10 Most Valuable currencies of the world

This list is ranked as per their value against Dollar. Most valuable currency doesn’t necessarily mean that the currency is better investment option or that it represents a better economic health of a nation. Also, the value of currencies, and the ranking, might change over the time and may be different at the time of reading this post.

10. Cayman Islands Dollar

cayman island note1KYD= 1.21 USD

With no direct taxation, the islands thrive as an offshore financial center, with hundreds of banks, insurers and mutual funds. One Cayman Islands Dollar equals $1.21 US.

9. Jordanian Dinar

Jordanian Dinar1 JOD=1.4118 USD

Jordan may lack water and crude oil but the Mideast kingdom has one thing going for it – a strong currency.

8. Euro

eur2001 Euro= 1.34 USD

Officially introduced in 1999, the multinational Euro didn’t begin changing hands until January 2001. After a rocky start, the Euro has gained on the dollar for years.

7. UK Pound Sterling

GBP 201 GBP=1.60 USD

This holiday season, it seems now more than ever, citizens of the UK are taking advantage of their favorable exchange rate and coming to the US, where for them everything is half-off.

6. Latvian Lats* (not in use anymore)

Latvian lats

1 LVL= 2.135 USD

One Lats is currently worth $2.135 US. The country, about the size of West Virginia.

5. Cyproit Pound

Cyproit pound

1 CYP= 1.60 USD

With the small island nation relying heavily on tourism, one wonders whether people would be more willingly loosen their wallets if it wasn’t the home of the world’s fifth most valuable currency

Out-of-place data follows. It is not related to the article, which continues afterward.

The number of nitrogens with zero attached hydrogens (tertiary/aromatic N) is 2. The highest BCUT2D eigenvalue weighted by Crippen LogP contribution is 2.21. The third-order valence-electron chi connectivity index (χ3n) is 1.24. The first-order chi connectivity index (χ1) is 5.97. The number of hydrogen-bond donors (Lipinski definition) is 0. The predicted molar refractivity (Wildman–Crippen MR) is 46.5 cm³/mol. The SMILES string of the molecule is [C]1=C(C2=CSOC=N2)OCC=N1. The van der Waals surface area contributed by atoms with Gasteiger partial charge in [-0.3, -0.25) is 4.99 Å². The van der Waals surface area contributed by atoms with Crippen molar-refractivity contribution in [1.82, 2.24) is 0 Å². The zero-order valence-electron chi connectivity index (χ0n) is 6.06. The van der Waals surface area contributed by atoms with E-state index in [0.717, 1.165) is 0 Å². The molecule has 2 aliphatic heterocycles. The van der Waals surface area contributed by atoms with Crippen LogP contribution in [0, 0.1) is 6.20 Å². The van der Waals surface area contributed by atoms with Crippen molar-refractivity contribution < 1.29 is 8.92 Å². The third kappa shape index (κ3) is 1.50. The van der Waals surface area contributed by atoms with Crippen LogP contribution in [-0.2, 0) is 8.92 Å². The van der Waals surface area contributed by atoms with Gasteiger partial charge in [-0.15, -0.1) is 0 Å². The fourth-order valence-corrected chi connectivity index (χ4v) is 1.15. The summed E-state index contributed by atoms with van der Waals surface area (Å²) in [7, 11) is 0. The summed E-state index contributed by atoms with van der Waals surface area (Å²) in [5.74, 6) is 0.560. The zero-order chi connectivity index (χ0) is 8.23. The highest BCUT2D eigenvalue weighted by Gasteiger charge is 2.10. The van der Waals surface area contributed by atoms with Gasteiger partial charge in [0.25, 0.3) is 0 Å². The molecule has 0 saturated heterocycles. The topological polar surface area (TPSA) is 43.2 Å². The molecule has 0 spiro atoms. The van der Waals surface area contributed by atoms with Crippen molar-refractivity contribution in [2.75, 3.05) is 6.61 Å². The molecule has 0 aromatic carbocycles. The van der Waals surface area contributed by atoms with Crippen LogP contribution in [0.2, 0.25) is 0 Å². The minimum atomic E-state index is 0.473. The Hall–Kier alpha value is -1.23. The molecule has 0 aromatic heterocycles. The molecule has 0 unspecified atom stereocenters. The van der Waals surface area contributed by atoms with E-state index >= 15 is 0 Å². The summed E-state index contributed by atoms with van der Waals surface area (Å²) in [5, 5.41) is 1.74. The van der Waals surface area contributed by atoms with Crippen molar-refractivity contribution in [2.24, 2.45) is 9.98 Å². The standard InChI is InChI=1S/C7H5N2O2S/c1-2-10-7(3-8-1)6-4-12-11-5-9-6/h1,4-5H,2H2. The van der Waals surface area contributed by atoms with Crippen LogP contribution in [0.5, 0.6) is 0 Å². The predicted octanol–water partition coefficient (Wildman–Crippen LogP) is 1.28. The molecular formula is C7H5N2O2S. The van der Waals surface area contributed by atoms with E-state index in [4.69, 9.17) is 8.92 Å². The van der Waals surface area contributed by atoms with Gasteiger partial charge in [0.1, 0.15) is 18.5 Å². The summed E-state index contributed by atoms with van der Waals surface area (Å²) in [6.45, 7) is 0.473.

4. Omani Rial

Omani Rial

1 OMR = 2.60 USD

Oman, a country on the east coast of Africa, has had its currency exchange rate pegged to the dollar at a rate of 1 OMR = $2.60 US since 1986. With that pegged relationship holding firm, seems as though the Rial’s fate remains tied to the fate of the dollar.

3. Bahraini Dinar

Baharian Dinar1 BHD= 2.66 USD

A small island nation, approximately 3.5 times the size of Washington DC, Bahrain is geographically central in relation to its Persian Gulf neighbors. Its industry relies on petroleum production and refining, as well as financial services and construction. With an exchange rate to the US dollar at around $2.66 for one Bahraini Dinar, it’s the third most valuable currency in the world. It’s also expected to be relatively steady, as it was officially pegged to the dollar in 2001.

2. Maltese Lira

Maltese Lira1 MTL=3.12 USD

The small island country, which is approximately twice the size of Washington DC, is home to the second most valuable currency, but not for much longer.

1. Kuwaiti Dinar

Kuwaiti Dinar1 KWD= 3.65 USD

In an area slightly smaller than New Jersey, lies the home of the world’s most valuable currency. Kuwait has been involved in talks this year with five other Gulf Arab monarchies to form a single currency. The Kuwait currency is currently pegged to the dollar.

Hitesh Anand

I am a post graduate from Newcastle University, UK. I like studying and analyzing economic data and financial health of world.

You may also like...

6 Responses

  1. sunil says:


    i am sunil from india. can you send me mail if their is any change in curruncy.
    and also which one is the top 10 or 05.
    thanks a lot

  2. M.a.Rawoof says:

    i am rawoof from india can you send me mail or mbl msg if their change in currency
    & also which one is the top 5 to 10
    thanks a lot mobile no;9951771728

  3. Sammy says:

    Actually, the Kuwaiti Dinar is not pegged to the US Dollar. It’s pegged to an undisclosed basket of currencies/commodities which people speculate includes the US Dollar, Japanese Yen, Pound Sterling, Euro, the price of oil and the price of gold.

  4. Edward says:

    Oman isn’t on the east coast of Africa, it’s on the Arabian peninsula…

  5. Uchelsea says:

    Hi, i am Uchelsea from Nigeria, i want to know if there is any latest update in currency, thanks

  6. prashant says:

    want to knw the top 10 valued currency

Grab this FREE Forex Trading eBook
and much more..
We respect your privacy.
%d bloggers like this: